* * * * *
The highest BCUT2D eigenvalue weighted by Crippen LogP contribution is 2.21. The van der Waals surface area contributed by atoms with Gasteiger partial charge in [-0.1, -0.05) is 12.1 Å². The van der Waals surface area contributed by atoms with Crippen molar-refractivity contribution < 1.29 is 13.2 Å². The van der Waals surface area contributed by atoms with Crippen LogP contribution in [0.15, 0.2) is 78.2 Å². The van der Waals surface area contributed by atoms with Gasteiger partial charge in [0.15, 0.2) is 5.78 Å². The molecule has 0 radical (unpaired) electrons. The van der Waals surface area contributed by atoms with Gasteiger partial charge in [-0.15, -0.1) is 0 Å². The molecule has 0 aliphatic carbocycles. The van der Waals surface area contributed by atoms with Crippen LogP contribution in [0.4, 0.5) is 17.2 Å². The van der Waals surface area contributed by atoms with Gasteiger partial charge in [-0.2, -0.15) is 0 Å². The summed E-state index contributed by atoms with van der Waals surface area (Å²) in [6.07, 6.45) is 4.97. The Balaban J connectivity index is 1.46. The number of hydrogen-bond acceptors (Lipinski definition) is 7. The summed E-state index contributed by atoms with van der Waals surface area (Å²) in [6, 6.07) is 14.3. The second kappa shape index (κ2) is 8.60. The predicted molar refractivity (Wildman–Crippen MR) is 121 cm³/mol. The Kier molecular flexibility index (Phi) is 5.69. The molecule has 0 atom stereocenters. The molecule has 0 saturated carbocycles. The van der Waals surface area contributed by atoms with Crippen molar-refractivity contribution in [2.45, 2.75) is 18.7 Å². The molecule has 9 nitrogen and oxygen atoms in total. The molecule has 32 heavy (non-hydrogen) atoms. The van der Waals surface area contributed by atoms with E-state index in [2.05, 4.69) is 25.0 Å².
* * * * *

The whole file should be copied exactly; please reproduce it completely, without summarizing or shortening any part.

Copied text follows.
The highest BCUT2D eigenvalue weighted by Crippen LogP contribution is 2.21. The van der Waals surface area contributed by atoms with Gasteiger partial charge in [-0.1, -0.05) is 12.1 Å². The van der Waals surface area contributed by atoms with Crippen molar-refractivity contribution < 1.29 is 13.2 Å². The van der Waals surface area contributed by atoms with Crippen LogP contribution in [0.15, 0.2) is 78.2 Å². The van der Waals surface area contributed by atoms with Gasteiger partial charge in [0.15, 0.2) is 5.78 Å². The molecule has 0 radical (unpaired) electrons. The van der Waals surface area contributed by atoms with Gasteiger partial charge in [-0.15, -0.1) is 0 Å². The molecule has 0 aliphatic carbocycles. The van der Waals surface area contributed by atoms with Crippen LogP contribution in [0.4, 0.5) is 17.2 Å². The van der Waals surface area contributed by atoms with Gasteiger partial charge in [-0.2, -0.15) is 0 Å². The summed E-state index contributed by atoms with van der Waals surface area (Å²) in [6.07, 6.45) is 4.97. The Balaban J connectivity index is 1.46. The number of hydrogen-bond acceptors (Lipinski definition) is 7. The summed E-state index contributed by atoms with van der Waals surface area (Å²) in [6, 6.07) is 14.3. The second kappa shape index (κ2) is 8.60. The predicted molar refractivity (Wildman–Crippen MR) is 121 cm³/mol. The Kier molecular flexibility index (Phi) is 5.69. The molecule has 0 atom stereocenters. The molecule has 0 saturated carbocycles. The van der Waals surface area contributed by atoms with Crippen molar-refractivity contribution in [2.45, 2.75) is 18.7 Å². The molecule has 9 nitrogen and oxygen atoms in total. The molecule has 32 heavy (non-hydrogen) atoms. The van der Waals surface area contributed by atoms with E-state index in [2.05, 4.69) is 25.0 Å².